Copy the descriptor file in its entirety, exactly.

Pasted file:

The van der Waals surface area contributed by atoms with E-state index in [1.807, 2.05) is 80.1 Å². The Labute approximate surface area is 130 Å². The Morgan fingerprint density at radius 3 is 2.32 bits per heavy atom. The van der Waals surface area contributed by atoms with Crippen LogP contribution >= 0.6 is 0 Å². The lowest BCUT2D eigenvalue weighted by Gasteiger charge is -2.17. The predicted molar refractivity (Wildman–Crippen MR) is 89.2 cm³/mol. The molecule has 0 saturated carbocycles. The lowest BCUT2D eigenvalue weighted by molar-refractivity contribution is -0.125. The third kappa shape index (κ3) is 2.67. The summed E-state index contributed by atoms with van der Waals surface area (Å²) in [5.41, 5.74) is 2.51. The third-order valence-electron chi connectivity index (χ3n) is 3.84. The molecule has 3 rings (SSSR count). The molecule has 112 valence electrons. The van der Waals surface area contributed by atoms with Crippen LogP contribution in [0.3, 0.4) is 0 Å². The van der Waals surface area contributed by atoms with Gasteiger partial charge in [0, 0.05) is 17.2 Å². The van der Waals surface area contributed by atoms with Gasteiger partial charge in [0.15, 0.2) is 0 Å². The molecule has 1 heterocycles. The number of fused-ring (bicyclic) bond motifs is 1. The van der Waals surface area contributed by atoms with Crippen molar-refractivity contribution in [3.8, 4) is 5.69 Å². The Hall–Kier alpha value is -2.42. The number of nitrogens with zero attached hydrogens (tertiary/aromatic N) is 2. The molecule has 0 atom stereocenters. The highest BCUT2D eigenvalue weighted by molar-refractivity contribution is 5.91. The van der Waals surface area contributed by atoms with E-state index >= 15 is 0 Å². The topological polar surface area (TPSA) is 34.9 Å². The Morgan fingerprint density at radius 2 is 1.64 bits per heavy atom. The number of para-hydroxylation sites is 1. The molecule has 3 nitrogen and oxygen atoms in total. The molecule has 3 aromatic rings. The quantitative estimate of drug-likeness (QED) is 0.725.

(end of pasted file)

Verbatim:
The van der Waals surface area contributed by atoms with E-state index in [1.807, 2.05) is 80.1 Å². The Labute approximate surface area is 130 Å². The Morgan fingerprint density at radius 3 is 2.32 bits per heavy atom. The van der Waals surface area contributed by atoms with Crippen LogP contribution >= 0.6 is 0 Å². The lowest BCUT2D eigenvalue weighted by Gasteiger charge is -2.17. The predicted molar refractivity (Wildman–Crippen MR) is 89.2 cm³/mol. The molecule has 0 saturated carbocycles. The lowest BCUT2D eigenvalue weighted by molar-refractivity contribution is -0.125. The third kappa shape index (κ3) is 2.67. The summed E-state index contributed by atoms with van der Waals surface area (Å²) in [5.41, 5.74) is 2.51. The third-order valence-electron chi connectivity index (χ3n) is 3.84. The molecule has 3 rings (SSSR count). The molecule has 112 valence electrons. The van der Waals surface area contributed by atoms with Crippen LogP contribution in [0.3, 0.4) is 0 Å². The van der Waals surface area contributed by atoms with Gasteiger partial charge in [0, 0.05) is 17.2 Å². The van der Waals surface area contributed by atoms with Gasteiger partial charge in [0.15, 0.2) is 0 Å². The molecule has 1 heterocycles. The number of fused-ring (bicyclic) bond motifs is 1. The van der Waals surface area contributed by atoms with Crippen molar-refractivity contribution in [3.8, 4) is 5.69 Å². The Hall–Kier alpha value is -2.42. The number of nitrogens with zero attached hydrogens (tertiary/aromatic N) is 2. The molecule has 0 atom stereocenters. The highest BCUT2D eigenvalue weighted by molar-refractivity contribution is 5.91. The van der Waals surface area contributed by atoms with E-state index >= 15 is 0 Å². The topological polar surface area (TPSA) is 34.9 Å². The Morgan fingerprint density at radius 2 is 1.64 bits per heavy atom. The number of para-hydroxylation sites is 1. The molecule has 3 nitrogen and oxygen atoms in total. The molecule has 3 aromatic rings. The quantitative estimate of drug-likeness (QED) is 0.725.